Note that this rules quote is also an excellent lesson in the difference between "affect" and "effect".

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Jorgen Peddersen
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I agree with the above posts about walls blocking attacks unless the monster or app instruction specifically state the monster can attack through walls, and I don’t think an example for that currently exists.

Having said that, any monster specifically attacking an adjacent space can do so through a door or secret passage. These spaces are adjacent, so the attack will work.
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Tyler Lloyd
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Tikatoy wrote:
If you're supposed to move the ghost to a space adjacent to the investigator (with no other restrictions), then choose a space adjacent (as defined above) to the investigator and move the ghost there, through walls if necessary.

tlloyd wrote:
And what if the app said that the ghost "attacks an investigator in an adjacent space"? The rules make clear that this can't happen "unless an effect specifically allows it." Does the ghost's ability to move through walls count as "specifically allowing" the ghost to attack through walls? Again, it's not clear.


If the ghost's ability specifically mentions moving through walls as being the exception, then it doesn't modify the attack.


This may be right, but look what follows: a ghost is instructed to "move two spaces to be adjacent to an investigator, then attack an investigator in an adjacent space" (this instruction is made up, but I've seen similar). The ghost is two spaces away from Investigator A and in the same room. The ghost is also already adjacent to Investigator B who is in a different room, on the other side of a wall. The players could choose to have the ghost not move (staying adjacent to Investigator B), but then not be able to attack, since the ghost's ability to move through walls doesn't imply an ability to attack through walls.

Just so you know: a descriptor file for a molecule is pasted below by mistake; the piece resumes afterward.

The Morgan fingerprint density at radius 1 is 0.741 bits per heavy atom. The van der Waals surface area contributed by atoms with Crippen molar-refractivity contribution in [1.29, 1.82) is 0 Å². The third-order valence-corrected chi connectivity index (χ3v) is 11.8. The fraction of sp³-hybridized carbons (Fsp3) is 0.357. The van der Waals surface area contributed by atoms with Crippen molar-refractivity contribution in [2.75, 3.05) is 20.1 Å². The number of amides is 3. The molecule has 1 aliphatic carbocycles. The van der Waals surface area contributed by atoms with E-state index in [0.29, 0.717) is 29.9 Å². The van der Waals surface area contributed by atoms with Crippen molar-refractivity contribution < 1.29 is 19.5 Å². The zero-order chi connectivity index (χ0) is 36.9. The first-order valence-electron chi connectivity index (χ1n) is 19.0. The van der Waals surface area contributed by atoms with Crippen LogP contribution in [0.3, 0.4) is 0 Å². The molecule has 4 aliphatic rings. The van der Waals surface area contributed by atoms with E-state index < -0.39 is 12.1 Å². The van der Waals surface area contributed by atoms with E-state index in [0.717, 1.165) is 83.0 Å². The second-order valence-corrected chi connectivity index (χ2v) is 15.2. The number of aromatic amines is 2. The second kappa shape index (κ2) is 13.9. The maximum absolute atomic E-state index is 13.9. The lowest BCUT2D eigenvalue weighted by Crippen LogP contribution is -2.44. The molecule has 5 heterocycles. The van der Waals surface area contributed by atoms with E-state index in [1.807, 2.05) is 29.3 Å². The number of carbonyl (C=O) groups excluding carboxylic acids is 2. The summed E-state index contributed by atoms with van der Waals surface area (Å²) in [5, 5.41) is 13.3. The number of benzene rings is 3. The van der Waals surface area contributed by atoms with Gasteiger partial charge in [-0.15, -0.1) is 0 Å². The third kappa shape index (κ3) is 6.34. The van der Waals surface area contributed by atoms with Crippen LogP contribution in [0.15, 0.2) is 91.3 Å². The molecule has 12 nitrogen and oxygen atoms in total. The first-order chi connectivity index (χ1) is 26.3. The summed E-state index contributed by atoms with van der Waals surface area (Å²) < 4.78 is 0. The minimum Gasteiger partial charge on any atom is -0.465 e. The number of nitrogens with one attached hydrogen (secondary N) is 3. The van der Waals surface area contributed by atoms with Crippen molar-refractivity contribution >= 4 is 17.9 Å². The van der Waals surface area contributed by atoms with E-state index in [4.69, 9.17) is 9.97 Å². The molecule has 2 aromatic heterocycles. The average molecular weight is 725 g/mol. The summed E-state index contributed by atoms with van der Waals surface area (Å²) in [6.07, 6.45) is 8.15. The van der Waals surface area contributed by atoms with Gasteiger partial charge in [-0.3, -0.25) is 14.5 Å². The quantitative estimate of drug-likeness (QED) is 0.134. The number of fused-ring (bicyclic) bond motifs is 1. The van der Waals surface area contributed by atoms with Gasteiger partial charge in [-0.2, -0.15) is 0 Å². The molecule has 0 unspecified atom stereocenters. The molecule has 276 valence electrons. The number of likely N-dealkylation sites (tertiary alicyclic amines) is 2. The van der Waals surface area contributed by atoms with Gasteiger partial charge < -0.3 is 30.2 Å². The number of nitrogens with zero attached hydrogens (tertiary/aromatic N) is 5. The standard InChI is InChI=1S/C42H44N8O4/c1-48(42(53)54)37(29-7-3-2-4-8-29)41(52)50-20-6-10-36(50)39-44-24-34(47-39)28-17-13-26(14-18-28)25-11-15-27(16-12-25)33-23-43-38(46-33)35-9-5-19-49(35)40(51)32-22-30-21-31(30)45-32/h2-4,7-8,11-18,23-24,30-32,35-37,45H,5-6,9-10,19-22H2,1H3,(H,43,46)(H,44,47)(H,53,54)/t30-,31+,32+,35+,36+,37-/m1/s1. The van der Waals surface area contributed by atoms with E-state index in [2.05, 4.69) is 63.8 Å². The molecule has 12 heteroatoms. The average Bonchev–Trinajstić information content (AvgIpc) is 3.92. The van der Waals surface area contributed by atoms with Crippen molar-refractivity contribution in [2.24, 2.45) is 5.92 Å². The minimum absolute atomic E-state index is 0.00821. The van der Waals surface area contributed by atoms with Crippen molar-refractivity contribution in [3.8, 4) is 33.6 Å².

I don't know if this was FFG's intent, but I think a simpler rule would be that anything which can move through walls can also attack through walls.
 
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Tyler Lloyd
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Clipper wrote:
I agree with the above posts about walls blocking attacks unless the monster or app instruction specifically state the monster can attack through walls, and I don’t think an example for that currently exists.


I'm 90% certain that in one of the times I played Shattered Bonds the app instructed a certain monster to attack and specified that the attack could go through walls.
 
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Jorgen Peddersen
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Have you seen similar examples for the Ghost in particular? I think they steer clear of giving the Ghost such instructions.

In any case, even if a Ghost is given such an instruction, you shouldn’t consider the space on the other side of the wall to be a valid end-point for the move. The Ghost can move through walls, but it has no specific instruction to consider itself to be adjacent to investigators on the other side of a wall.
 
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Jorgen Peddersen
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tlloyd wrote:
Clipper wrote:
I agree with the above posts about walls blocking attacks unless the monster or app instruction specifically state the monster can attack through walls, and I don’t think an example for that currently exists.


I'm 90% certain that in one of the times I played Shattered Bonds the app instructed a certain monster to attack and specified that the attack could go through walls.


Ah good, so an example does exist.
 
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Millo Millo
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i don't understand...

Here's the definition of "adjacent":
Two spaces are adjacent if they share a border, a door, an impassable border, or a wall.

but a monster can't attack through walls regardless of the app says that the monster attacks on adjacent space?
 
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Marlene Thornstrom
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Millo76 wrote:
i don't understand...

Here's the definition of "adjacent":
Two spaces are adjacent if they share a border, a door, an impassable border, or a wall.

but a monster can't attack through walls regardless of the app says that the monster attacks on adjacent space?


It's because of this exception:

reemer wrote: